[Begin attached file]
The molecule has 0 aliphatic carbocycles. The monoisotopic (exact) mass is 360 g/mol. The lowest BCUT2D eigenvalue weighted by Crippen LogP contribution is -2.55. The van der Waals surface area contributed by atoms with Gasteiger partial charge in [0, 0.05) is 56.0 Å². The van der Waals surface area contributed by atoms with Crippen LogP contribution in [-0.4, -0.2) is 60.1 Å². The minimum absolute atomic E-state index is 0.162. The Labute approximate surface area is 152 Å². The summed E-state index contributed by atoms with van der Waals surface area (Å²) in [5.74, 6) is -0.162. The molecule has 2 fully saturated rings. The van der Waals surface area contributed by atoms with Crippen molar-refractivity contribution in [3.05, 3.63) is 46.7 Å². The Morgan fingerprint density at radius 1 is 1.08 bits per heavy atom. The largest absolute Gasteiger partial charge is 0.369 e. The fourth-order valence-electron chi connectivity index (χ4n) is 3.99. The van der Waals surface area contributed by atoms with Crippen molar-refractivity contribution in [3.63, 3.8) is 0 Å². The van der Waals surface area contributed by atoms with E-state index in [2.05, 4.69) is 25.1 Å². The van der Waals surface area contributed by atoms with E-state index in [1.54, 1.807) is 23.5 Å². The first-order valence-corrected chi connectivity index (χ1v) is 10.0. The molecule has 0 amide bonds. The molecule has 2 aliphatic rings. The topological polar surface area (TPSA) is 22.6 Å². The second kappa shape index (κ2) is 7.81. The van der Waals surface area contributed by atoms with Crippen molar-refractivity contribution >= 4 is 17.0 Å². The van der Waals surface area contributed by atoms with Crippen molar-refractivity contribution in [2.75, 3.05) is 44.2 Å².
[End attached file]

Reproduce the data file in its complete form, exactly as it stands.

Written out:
The molecule has 0 aliphatic carbocycles. The monoisotopic (exact) mass is 360 g/mol. The lowest BCUT2D eigenvalue weighted by Crippen LogP contribution is -2.55. The van der Waals surface area contributed by atoms with Gasteiger partial charge in [0, 0.05) is 56.0 Å². The van der Waals surface area contributed by atoms with Crippen LogP contribution in [-0.4, -0.2) is 60.1 Å². The minimum absolute atomic E-state index is 0.162. The Labute approximate surface area is 152 Å². The summed E-state index contributed by atoms with van der Waals surface area (Å²) in [5.74, 6) is -0.162. The molecule has 2 fully saturated rings. The van der Waals surface area contributed by atoms with Crippen molar-refractivity contribution in [3.05, 3.63) is 46.7 Å². The Morgan fingerprint density at radius 1 is 1.08 bits per heavy atom. The largest absolute Gasteiger partial charge is 0.369 e. The fourth-order valence-electron chi connectivity index (χ4n) is 3.99. The van der Waals surface area contributed by atoms with Crippen molar-refractivity contribution in [3.63, 3.8) is 0 Å². The van der Waals surface area contributed by atoms with E-state index in [2.05, 4.69) is 25.1 Å². The van der Waals surface area contributed by atoms with E-state index in [1.54, 1.807) is 23.5 Å². The first-order valence-corrected chi connectivity index (χ1v) is 10.0. The molecule has 0 amide bonds. The molecule has 2 aliphatic rings. The topological polar surface area (TPSA) is 22.6 Å². The second kappa shape index (κ2) is 7.81. The van der Waals surface area contributed by atoms with Crippen molar-refractivity contribution >= 4 is 17.0 Å². The van der Waals surface area contributed by atoms with Crippen molar-refractivity contribution in [2.75, 3.05) is 44.2 Å².